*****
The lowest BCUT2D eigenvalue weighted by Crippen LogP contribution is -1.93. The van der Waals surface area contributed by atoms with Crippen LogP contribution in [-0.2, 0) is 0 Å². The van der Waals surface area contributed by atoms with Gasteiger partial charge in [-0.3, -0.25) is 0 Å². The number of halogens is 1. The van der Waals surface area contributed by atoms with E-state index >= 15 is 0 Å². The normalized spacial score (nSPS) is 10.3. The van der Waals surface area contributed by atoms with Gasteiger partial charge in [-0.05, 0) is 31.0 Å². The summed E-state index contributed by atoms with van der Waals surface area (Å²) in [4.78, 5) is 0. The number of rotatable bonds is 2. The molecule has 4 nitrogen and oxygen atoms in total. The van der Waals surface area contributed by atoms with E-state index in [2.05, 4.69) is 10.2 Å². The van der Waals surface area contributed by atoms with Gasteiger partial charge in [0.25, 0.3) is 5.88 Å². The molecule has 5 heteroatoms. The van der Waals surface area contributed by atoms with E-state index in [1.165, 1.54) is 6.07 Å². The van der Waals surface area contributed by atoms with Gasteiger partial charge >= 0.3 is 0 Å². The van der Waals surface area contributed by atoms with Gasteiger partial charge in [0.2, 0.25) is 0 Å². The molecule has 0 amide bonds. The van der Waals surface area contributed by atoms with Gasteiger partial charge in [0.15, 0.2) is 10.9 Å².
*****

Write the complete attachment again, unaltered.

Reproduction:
The lowest BCUT2D eigenvalue weighted by Crippen LogP contribution is -1.93. The van der Waals surface area contributed by atoms with Crippen LogP contribution in [-0.2, 0) is 0 Å². The van der Waals surface area contributed by atoms with Gasteiger partial charge in [-0.3, -0.25) is 0 Å². The number of halogens is 1. The van der Waals surface area contributed by atoms with E-state index >= 15 is 0 Å². The normalized spacial score (nSPS) is 10.3. The van der Waals surface area contributed by atoms with Gasteiger partial charge in [-0.05, 0) is 31.0 Å². The summed E-state index contributed by atoms with van der Waals surface area (Å²) in [4.78, 5) is 0. The number of rotatable bonds is 2. The molecule has 4 nitrogen and oxygen atoms in total. The van der Waals surface area contributed by atoms with E-state index in [2.05, 4.69) is 10.2 Å². The van der Waals surface area contributed by atoms with Gasteiger partial charge in [0.25, 0.3) is 5.88 Å². The molecule has 5 heteroatoms. The van der Waals surface area contributed by atoms with E-state index in [1.165, 1.54) is 6.07 Å². The van der Waals surface area contributed by atoms with Gasteiger partial charge >= 0.3 is 0 Å². The van der Waals surface area contributed by atoms with Gasteiger partial charge in [0.2, 0.25) is 0 Å². The molecule has 0 amide bonds. The van der Waals surface area contributed by atoms with Gasteiger partial charge in [0.15, 0.2) is 10.9 Å².